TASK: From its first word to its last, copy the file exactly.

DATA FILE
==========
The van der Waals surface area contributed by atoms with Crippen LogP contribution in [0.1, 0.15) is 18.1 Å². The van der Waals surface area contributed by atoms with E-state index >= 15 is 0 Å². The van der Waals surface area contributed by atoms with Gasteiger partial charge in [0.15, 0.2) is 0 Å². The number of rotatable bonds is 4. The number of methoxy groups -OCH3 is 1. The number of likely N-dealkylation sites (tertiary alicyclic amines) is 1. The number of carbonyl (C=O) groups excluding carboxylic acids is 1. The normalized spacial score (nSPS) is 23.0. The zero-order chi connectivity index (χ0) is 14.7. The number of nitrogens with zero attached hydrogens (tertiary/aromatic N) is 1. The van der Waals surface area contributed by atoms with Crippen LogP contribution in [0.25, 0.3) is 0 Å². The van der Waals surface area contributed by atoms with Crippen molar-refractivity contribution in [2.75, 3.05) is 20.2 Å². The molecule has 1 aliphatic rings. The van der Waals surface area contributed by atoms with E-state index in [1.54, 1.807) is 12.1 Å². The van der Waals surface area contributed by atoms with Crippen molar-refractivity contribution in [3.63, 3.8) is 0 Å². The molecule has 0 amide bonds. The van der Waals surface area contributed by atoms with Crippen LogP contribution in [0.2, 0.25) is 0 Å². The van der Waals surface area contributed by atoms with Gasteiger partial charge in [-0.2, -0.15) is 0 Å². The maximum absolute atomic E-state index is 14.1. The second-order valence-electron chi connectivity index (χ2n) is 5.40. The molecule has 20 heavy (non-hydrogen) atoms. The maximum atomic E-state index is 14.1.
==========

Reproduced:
The van der Waals surface area contributed by atoms with Crippen LogP contribution in [0.1, 0.15) is 18.1 Å². The van der Waals surface area contributed by atoms with E-state index >= 15 is 0 Å². The van der Waals surface area contributed by atoms with Gasteiger partial charge in [0.15, 0.2) is 0 Å². The number of rotatable bonds is 4. The number of methoxy groups -OCH3 is 1. The number of likely N-dealkylation sites (tertiary alicyclic amines) is 1. The number of carbonyl (C=O) groups excluding carboxylic acids is 1. The normalized spacial score (nSPS) is 23.0. The zero-order chi connectivity index (χ0) is 14.7. The number of nitrogens with zero attached hydrogens (tertiary/aromatic N) is 1. The van der Waals surface area contributed by atoms with Crippen LogP contribution in [0.25, 0.3) is 0 Å². The van der Waals surface area contributed by atoms with Crippen molar-refractivity contribution in [2.75, 3.05) is 20.2 Å². The molecule has 1 aliphatic rings. The van der Waals surface area contributed by atoms with E-state index in [1.54, 1.807) is 12.1 Å². The van der Waals surface area contributed by atoms with Crippen molar-refractivity contribution in [3.63, 3.8) is 0 Å². The molecule has 0 amide bonds. The van der Waals surface area contributed by atoms with Crippen LogP contribution in [0.2, 0.25) is 0 Å². The van der Waals surface area contributed by atoms with Gasteiger partial charge in [-0.2, -0.15) is 0 Å². The maximum absolute atomic E-state index is 14.1. The second-order valence-electron chi connectivity index (χ2n) is 5.40. The molecule has 20 heavy (non-hydrogen) atoms. The maximum atomic E-state index is 14.1.